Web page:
Element (SolidFire)

To create and use a SolidFire backend, you will need:

Preparation

All of your Kubernetes worker nodes must have the appropriate iSCSI tools installed. See the worker configuration guide for more details.

If you’re using CHAP (UseCHAP is true), no further preparation is required. It is recommended to explicitly set the UseCHAP option to use CHAP. Otherwise, see the access groups guide below.

If neither AccessGroups or UseCHAP are set then one of the following rules applies: * If the default trident access group is detected then access groups are used. * If no access group is detected and Kubernetes version >= 1.7 then CHAP is used.

Backend configuration options

Parameter Description Default
version Always 1  
storageDriverName Always “solidfire-san”  
backendName Custom name for the storage backend “solidfire_” + storage (iSCSI) IP address
Endpoint MVIP for the SolidFire cluster with tenant credentials  
SVIP Storage (iSCSI) IP address and port  
TenantName Tenant name to use (created if not found)  
InitiatorIFace Restrict iSCSI traffic to a specific host interface “default”
UseCHAP Use CHAP to authenticate iSCSI  
AccessGroups List of Access Group IDs to use Finds the ID of an access group named “trident”
Types QoS specifications (see below)  
limitVolumeSize Fail provisioning if requested volume size is above this value “” (not enforced by default)

Example configuration

{
    "version": 1,
    "storageDriverName": "solidfire-san",
    "Endpoint": "https://<user>:<password>@<mvip>/json-rpc/8.0",
    "SVIP": "<svip>:3260",
    "TenantName": "<tenant>",
    "UseCHAP": true,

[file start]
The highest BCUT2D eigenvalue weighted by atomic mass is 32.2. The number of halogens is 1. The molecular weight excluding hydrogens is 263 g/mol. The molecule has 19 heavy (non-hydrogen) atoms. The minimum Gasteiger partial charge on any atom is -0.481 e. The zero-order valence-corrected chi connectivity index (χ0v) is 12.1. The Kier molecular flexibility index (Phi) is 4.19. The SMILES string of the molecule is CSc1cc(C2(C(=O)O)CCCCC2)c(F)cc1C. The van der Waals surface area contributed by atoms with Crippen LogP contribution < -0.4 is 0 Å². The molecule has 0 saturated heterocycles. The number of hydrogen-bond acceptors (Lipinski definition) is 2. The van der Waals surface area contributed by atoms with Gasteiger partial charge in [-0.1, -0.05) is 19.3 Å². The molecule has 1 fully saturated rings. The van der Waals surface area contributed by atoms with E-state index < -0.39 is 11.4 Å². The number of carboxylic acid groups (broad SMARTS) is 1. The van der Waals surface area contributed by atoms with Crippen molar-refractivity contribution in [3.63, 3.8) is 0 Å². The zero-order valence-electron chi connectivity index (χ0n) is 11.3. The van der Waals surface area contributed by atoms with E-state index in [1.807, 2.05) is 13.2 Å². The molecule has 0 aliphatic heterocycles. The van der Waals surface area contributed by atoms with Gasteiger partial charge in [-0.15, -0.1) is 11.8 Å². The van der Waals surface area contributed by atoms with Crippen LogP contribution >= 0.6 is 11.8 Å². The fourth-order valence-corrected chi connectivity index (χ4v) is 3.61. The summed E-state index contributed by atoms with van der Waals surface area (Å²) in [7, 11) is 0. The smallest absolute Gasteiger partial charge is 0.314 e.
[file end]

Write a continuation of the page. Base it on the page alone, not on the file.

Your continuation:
"Types": [{"Type": "Bronze", "Qos": {"minIOPS": 1000, "maxIOPS": 2000, "burstIOPS": 4000}},
              {"Type": "Silver", "Qos": {"minIOPS": 4000, "maxIOPS": 6000, "burstIOPS": 8000}},
              {"Type": "Gold", "Qos": {"minIOPS": 6000, "maxIOPS": 8000, "burstIOPS": 10000}}]
}

In this case we’re using CHAP authentication and modeling three volume types with specific QoS guarantees. Most likely you would then define storage classes to consume each of these using the IOPS storage class parameter.

Using access groups

Note

Ignore this section if you are using CHAP, which we recommend to simplify management and avoid the scaling limit described below.

Trident can use volume access groups to control access to the volumes that it provisions. If CHAP is disabled it expects to find an access group called trident unless one or more access group IDs are specified in the configuration.

While Trident associates new volumes with the configured access group(s), it does not create or otherwise manage access groups themselves. The access group(s) must exist before the storage backend is added to Trident, and they need to contain the iSCSI IQNs from every node in the Kubernetes cluster that could potentially mount the volumes provisioned by that backend. In most installations that’s every worker node in the cluster.

For Kubernetes clusters with more than 64 nodes, you will need to use multiple access groups. Each access group may contain up to 64 IQNs, and each volume can belong to 4 access groups. With the maximum 4 access groups configured, any node in a cluster up to 256 nodes in size will be able to access any volume.

If you’re modifying the configuration from one that is using the default trident access group to one that uses others as well, include the ID for the trident access group in the list.